You'll get the most out of MSN Messenger if you're already a member of MSN or have signed up for its free services. Otherwise, there are better chat clients. MSN requires that you create an account with its own Hotmail (or Passport) program to install the messenger client, and entering your demographic information is not optional. You get a standard chat experience, both one-to-one and multiuser, and extra services such as NetMeeting, which is awkwardly focused on the kinds of remote-conferencing tasks handled through standard VPNs these days. One seemingly attractive feature, Browse the Web Together, turns out to be a feature of MSN 8, not the messenger itself. Prominent tabs for MSN's online services, such as Expedia and MSNBC, are here as expected, and you can sign up for each service to customize the content.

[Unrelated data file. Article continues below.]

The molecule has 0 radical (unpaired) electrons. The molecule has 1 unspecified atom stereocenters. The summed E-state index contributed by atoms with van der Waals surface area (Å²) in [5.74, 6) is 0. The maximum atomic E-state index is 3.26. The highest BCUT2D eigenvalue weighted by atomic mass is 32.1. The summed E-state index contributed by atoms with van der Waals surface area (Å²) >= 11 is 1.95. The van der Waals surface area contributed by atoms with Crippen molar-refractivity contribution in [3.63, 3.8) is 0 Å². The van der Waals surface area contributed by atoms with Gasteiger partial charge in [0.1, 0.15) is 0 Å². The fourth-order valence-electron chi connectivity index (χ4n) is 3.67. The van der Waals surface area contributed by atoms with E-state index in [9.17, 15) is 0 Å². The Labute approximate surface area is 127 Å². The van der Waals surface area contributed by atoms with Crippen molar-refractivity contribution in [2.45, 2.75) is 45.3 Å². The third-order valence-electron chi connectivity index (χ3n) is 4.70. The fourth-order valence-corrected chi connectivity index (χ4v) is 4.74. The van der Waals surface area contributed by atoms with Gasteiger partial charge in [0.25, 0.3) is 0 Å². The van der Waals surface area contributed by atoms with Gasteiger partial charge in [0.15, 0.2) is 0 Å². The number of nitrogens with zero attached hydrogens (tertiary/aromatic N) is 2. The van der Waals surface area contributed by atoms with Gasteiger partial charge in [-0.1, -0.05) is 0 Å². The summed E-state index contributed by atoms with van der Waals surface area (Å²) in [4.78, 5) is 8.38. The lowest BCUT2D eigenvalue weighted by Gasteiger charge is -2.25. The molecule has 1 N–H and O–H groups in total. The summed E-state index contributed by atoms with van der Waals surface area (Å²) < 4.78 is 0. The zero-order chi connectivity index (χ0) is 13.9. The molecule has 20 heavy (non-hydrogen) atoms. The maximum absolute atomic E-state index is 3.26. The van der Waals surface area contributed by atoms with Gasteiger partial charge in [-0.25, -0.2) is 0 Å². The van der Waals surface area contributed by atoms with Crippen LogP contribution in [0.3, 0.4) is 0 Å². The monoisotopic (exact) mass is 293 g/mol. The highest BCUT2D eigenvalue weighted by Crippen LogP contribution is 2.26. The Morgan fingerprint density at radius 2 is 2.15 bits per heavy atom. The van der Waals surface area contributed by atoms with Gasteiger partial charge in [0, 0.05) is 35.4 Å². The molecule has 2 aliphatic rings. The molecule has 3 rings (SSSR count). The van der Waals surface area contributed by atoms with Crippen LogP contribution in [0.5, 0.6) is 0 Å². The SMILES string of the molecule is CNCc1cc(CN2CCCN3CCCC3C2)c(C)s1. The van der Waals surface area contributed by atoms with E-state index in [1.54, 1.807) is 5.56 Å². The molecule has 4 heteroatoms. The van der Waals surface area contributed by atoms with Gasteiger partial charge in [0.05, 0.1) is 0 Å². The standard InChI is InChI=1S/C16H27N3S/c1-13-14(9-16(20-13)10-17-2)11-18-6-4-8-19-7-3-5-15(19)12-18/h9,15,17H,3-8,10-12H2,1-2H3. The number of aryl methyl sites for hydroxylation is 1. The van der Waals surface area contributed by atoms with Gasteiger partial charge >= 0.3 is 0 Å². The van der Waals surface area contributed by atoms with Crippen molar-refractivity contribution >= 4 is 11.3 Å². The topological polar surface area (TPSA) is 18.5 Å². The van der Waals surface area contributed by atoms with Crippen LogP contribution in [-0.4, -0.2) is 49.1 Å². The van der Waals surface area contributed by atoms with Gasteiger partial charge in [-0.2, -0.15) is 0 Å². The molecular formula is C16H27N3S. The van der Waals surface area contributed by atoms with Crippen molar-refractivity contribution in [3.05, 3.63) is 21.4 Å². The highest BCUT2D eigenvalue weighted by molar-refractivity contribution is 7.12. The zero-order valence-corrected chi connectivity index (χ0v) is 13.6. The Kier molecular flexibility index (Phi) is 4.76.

MSN Messenger is an instant-messaging program that notifies you when your friends are online so you can send messages or chat with several friends at once. In addition, MSN Messenger notifies you when you have new e-mail in your Hotmail account and allows you to access your inbox with the click of a button. You have full control over who can contact you and view whether you are online. At any time, you can see a list of all users who have added you to their lists, and you can easily block them if you choose to do so. You can also invite someone in your list to meet over the Internet or to play an Internet game using NetMeeting. The program will even notify you when someone you are communicating with is typing so you can avoid overlapping messages. MSN Messenger also offers integration with Outlook Express 5.0.
You can visit chat rooms and join in, arrange your contacts into groups, select emoticons from a drop-down list, and get quick access to all of MSN Messenger's features with a single click.